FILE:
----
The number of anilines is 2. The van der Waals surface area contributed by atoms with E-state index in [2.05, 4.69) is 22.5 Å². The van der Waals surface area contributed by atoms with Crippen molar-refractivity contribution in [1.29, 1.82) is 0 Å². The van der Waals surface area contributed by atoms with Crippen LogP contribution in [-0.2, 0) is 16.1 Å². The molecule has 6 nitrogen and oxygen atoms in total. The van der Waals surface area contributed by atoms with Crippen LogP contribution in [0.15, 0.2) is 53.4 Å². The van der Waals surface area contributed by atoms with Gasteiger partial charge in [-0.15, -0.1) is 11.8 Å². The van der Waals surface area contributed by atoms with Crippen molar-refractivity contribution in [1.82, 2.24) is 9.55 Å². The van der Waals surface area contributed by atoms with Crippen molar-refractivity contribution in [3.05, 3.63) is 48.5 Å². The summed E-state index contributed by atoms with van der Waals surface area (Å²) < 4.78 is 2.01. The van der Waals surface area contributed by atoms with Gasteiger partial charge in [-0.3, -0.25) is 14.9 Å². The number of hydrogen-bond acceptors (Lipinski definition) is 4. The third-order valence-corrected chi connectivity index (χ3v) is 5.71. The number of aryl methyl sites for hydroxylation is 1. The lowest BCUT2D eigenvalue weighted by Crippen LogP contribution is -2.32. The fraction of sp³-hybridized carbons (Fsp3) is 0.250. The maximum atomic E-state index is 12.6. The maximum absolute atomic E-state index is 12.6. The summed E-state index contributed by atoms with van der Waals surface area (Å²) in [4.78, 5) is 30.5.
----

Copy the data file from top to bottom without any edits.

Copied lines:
The number of anilines is 2. The van der Waals surface area contributed by atoms with E-state index in [2.05, 4.69) is 22.5 Å². The van der Waals surface area contributed by atoms with Crippen molar-refractivity contribution in [1.29, 1.82) is 0 Å². The van der Waals surface area contributed by atoms with Crippen LogP contribution in [-0.2, 0) is 16.1 Å². The molecule has 6 nitrogen and oxygen atoms in total. The van der Waals surface area contributed by atoms with Crippen LogP contribution in [0.15, 0.2) is 53.4 Å². The van der Waals surface area contributed by atoms with Gasteiger partial charge in [-0.15, -0.1) is 11.8 Å². The van der Waals surface area contributed by atoms with Crippen molar-refractivity contribution in [1.82, 2.24) is 9.55 Å². The van der Waals surface area contributed by atoms with Crippen molar-refractivity contribution in [3.05, 3.63) is 48.5 Å². The summed E-state index contributed by atoms with van der Waals surface area (Å²) < 4.78 is 2.01. The van der Waals surface area contributed by atoms with Gasteiger partial charge in [-0.3, -0.25) is 14.9 Å². The number of hydrogen-bond acceptors (Lipinski definition) is 4. The third-order valence-corrected chi connectivity index (χ3v) is 5.71. The number of aryl methyl sites for hydroxylation is 1. The lowest BCUT2D eigenvalue weighted by Crippen LogP contribution is -2.32. The fraction of sp³-hybridized carbons (Fsp3) is 0.250. The maximum atomic E-state index is 12.6. The maximum absolute atomic E-state index is 12.6. The summed E-state index contributed by atoms with van der Waals surface area (Å²) in [4.78, 5) is 30.5.